It was the fifties and the world was changing, when a group of Colombian coffee growers stepped into a skyscraper in New York City and met with the advertising giant William Bernbach. They wanted to sell coffee in America, but more than that, they wanted to show Americans what coffee meant to them and hopefully America could come to see and love coffee as they loved it. Bernbach was already famous for having said, “The most powerful element in advertising is the truth.” This statement deeply resonated with his work; instead of creating a flashy character, Bernbach created Juan Valdez, a Colombian coffee grower true to the men actually growing coffee across the Andes.
Valdez had one job: to represent coffee growers and teach America what coffee was really all about. Auditions took place in Manhattan and the new image for Colombian coffee was established. Initially, many actors lined up at the big apple to try for the role and the Cuban Jose Duval secured the spot. He was a broadway man and brought his musical talent into the role, which was entertaining and attention grabbing, all big factors going into the success of this campaign!
Valdez started appearing in TV commercials where he would talk about coffee cherries, the impact of altitude in the coffee bean, all new information to Americans more used to see coffee as just a drink and not as something nurtured from the land. It was Valdez who first introduced the notions of coffee as a fine drink comparable to wine and distilled products. A luxury item that brought a sense of specialty to our daily lives.
The notion of Juan Valdez has moved towards a more authentic image, and nowadays there is no audition for an acting role. Instead, the Colombian Coffee Growers Federation (Federación Colombiana de Cafeteros) runs a search among actual coffee growers and picks the new Juan Valdez. On paper the requirements are simple. A man between 30 and 40 years old, of average height and rugged hands. Out of paper the qualities of the character are more unique and specific: someone who embodies the lifestyle, personality, and moral character of Juan Valdez.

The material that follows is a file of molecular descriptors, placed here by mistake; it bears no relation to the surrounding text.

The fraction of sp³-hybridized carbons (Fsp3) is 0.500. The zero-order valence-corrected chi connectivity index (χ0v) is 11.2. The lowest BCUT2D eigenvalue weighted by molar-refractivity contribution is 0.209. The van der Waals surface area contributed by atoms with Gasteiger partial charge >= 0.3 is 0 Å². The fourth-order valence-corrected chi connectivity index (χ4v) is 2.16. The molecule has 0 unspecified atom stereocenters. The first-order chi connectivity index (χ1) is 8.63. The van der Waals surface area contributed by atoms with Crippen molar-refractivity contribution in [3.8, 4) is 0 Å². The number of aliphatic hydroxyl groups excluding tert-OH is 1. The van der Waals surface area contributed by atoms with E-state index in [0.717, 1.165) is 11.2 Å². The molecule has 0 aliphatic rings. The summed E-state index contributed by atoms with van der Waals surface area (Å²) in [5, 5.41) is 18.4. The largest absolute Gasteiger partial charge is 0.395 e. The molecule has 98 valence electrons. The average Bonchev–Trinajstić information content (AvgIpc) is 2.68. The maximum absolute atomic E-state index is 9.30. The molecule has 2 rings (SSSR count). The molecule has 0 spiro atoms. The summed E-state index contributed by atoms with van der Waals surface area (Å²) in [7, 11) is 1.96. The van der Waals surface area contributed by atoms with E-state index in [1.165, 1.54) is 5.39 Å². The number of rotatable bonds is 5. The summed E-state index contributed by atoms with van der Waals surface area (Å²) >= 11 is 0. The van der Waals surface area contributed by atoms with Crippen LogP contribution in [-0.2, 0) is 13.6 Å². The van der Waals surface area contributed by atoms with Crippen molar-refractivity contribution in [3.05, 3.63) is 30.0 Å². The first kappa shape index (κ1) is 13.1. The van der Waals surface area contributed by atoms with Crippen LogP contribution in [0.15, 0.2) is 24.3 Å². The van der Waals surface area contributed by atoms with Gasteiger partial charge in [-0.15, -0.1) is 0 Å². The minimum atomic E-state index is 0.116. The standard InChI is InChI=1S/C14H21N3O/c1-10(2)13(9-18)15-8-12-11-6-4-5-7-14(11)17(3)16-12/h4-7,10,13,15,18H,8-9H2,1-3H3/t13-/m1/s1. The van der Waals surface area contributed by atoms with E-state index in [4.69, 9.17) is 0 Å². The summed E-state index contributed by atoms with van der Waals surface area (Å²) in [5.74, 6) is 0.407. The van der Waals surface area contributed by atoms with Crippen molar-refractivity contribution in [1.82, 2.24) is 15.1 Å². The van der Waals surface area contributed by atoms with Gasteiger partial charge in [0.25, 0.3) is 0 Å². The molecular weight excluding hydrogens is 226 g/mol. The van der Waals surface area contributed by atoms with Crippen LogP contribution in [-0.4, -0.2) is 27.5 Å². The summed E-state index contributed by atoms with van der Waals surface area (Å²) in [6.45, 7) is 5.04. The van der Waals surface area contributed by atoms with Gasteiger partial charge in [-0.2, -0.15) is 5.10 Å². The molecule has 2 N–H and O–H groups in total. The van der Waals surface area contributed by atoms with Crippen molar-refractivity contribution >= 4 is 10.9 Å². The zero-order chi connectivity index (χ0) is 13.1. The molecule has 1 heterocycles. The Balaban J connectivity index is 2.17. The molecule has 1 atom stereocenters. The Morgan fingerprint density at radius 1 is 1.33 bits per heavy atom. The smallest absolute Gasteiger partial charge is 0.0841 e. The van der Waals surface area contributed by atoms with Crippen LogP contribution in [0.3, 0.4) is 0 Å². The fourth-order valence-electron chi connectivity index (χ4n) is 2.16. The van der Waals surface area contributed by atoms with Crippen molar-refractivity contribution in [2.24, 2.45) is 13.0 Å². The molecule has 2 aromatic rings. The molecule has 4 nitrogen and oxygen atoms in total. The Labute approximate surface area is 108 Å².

Duval’s Broadway qualities made Juan Valdez famous, but he has little in common with the current Juan Valdez -Carlos Castañeda. A husband, father of three, from a family in the Andes mountains who has lost count of how many generations of their own have grown coffee. His first time in front of a camera happened when the previous Juan Valdez handed over his mule, leather bag, and ruana (a traditional shawl) in the middle of the field.
As the BBC reported in 2006 when he was appointed, Castañeda was no big-name, “Now even President Obama knows who he is.” Castañeda’s success in the role is based on the fact that the man is Juan Valdez. He doesn’t speak English but the Colombian President at the time translated on his behalf when Catañeda asked Obama if he would like a cup of coffee, to which Obama in surprise answered “Does Juan Valdez really exist?” as a kid who just caught Santa dropping by the fireplace.
When the BBC asked Castañeda about his future plans he answered “I want to be Juan Valdez for as long as God wants me to.” A telling gesture that this man is a humble worker with deep faith.
Being Juan Valdez is similar to being James Bond. It’s not just a gig, but a role carried for a lifetime and one with a legacy in the past going far beyond the creation of the advertisement character, and with a future reaching out far beyond our lives.
The fifties campaign was a success. Just months after the first commercial was released, a survey reported that 60% of Americans were willing to pay more for their cup of coffee if it was 100% Colombian. Furthermore, the impact was long lasting. Juan Valdez taught Americans to value the craft and origin of coffee; before him, every cup was the same.
This character appeared before the age of influencers and even celebrity-sponsored sales; yet the concept was the same -a man on a mission to convince you about his product. I would argue that another factor to his success is the fact that Juan Valdez as the man does not profit by sale, his motivation and interest in the job is simply to present to you what he and his fellows have proudly grown.
To this day, Juan Valdez still represents quality coffee. In Jim Carey’s popular movie Bruce Almighty, Carey’s first order of the day before starting to answer prayers as part of his new job as God, is to ask for the best coffee in the world. Then, Juan Valdez appears in his window with his mule (named Conchita) ready to pour some coffee in his cup. This scene brings a humble smile to every coffee grower.
There is an important lesson in success here, and it is to stand proudly and fearlessly for our craft. Valdez doesn’t boast, his humility is remarkable, but it is in his authentic simplicity where the world has come to appreciate his talent not only as a coffee grower, but as a professional who represents values we can all learn from.